A Dictionary of Music and Musicians/Courante
COURANTE (Ital. Corrente), (1) A dance of French origin, the name of which is derived from courir, to run. It is in 3-2 time, of rather rapid movement, and begins with a short note (usually a quaver) at the end of the bar. It is distinguished by a predominance of dotted notes, as in this, from Bach's 'English Suites,' No. 4,
and requires a staccato rather than a legato style of performance. Like most of the other old dances, it consists of two parts, each of which is repeated. A special peculiarity of the courante is that the last bar of each part, in contradiction to the time-signature, is in 6-4 tune. This will be seen clearly by an extract from the movement quoted above:—
As a component of the suite, the Courante follows the Allemande, with which in its character it is strongly contrasted. In losing its connection with the dance, it underwent a slight modification: whereas in its earlier shape the 6-4 rhythm was only to be found in the concluding bar of each part, courantes are frequently to be met with in suites wherein the two rhythms are mixed up, and sometimes even where, in spite of the time-signature, the 6-4 rhythm predominates throughout. This is especially the case in many of those by Couperin. The endeavour to bring out these various features clearly and prominently, without injuring the flow of the whole, led to the adoption of the polyphonic style, by which the Courante is so strongly contrasted with the Allemande. Its chief points may be briefly summed up thus—triple time, prevalence of dotted rhythms, alternations of 3-2 and 6-4 times, and polyphonic treatment.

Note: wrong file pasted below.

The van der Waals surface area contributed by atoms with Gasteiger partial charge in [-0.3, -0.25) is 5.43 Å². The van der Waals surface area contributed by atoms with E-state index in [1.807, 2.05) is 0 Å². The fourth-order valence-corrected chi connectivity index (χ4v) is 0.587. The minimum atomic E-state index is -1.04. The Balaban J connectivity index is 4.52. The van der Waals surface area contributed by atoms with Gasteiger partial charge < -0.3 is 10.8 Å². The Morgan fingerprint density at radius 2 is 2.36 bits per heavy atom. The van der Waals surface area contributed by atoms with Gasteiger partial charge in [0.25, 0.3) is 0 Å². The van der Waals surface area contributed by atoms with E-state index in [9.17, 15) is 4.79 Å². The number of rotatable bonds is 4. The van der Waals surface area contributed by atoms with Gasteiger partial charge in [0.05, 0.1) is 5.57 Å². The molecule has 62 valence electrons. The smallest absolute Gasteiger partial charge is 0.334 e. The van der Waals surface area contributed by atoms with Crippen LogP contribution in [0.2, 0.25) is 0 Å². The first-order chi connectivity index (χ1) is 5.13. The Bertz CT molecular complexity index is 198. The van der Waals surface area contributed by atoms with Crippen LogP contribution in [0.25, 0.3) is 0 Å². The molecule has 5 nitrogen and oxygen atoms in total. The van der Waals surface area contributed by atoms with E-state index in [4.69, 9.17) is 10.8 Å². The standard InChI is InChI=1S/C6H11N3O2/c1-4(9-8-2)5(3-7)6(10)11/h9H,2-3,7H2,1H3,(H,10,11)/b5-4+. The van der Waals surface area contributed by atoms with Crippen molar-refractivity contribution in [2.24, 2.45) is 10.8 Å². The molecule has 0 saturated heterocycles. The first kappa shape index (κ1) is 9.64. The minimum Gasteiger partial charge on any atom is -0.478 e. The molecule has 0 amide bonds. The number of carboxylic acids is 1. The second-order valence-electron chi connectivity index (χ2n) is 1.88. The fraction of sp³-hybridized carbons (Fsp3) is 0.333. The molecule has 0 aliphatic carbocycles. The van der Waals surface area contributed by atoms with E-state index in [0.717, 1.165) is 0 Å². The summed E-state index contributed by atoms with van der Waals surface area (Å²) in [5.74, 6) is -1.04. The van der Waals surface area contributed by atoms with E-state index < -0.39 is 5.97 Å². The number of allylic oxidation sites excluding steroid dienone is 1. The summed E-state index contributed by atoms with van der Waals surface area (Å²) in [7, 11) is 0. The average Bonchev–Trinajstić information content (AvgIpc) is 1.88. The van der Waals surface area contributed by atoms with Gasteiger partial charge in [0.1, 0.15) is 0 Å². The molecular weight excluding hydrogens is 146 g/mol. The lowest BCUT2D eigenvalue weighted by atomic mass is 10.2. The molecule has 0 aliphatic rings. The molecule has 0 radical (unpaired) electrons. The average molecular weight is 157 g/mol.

(2) The Italian courante (Courante Italienne), called also, like the preceding, simply Corrente or Courante, is a different form, quite independent of that just mentioned. It answers more nearly to the etymological meaning of its name, consisting chiefly of running passages. This courante is also in triple time—usually 3-8, but sometimes 3-4—and of rapid tempo, about allegro, or allegro assai. It is thus, like the French courante, contrasted with the allemande. As an example of this class may be taken the following from Bach's 'Partita' No. 5:—
Other specimens of this kind of courante may be found in No. 5 of Handel's 'First Set of Lessons,' and in Nos. 5 and 6 of Bach's 'Suites Francaisee,' these last being in 3-4 time. They are also frequent in Corelli's ' Violin Sonatas.'
(3) One more species of courante remains to be noticed, which is founded upon, and attempts to combine the two preceding ones, but with the peculiarity that the special features of both—viz. the French change of rhythm, and the Italian runs—are not introduced. It is in fact a hybrid possessing little in common with the other varieties, except that it is in triple time, and consists of two parts, each repeated. Most of Handel's courantes belong to this class. The commencement of one, from his 'Lessons,' Bk. i. No. 8, will show at once the great difference between this and the French or Italian courante.
[ E. P. ]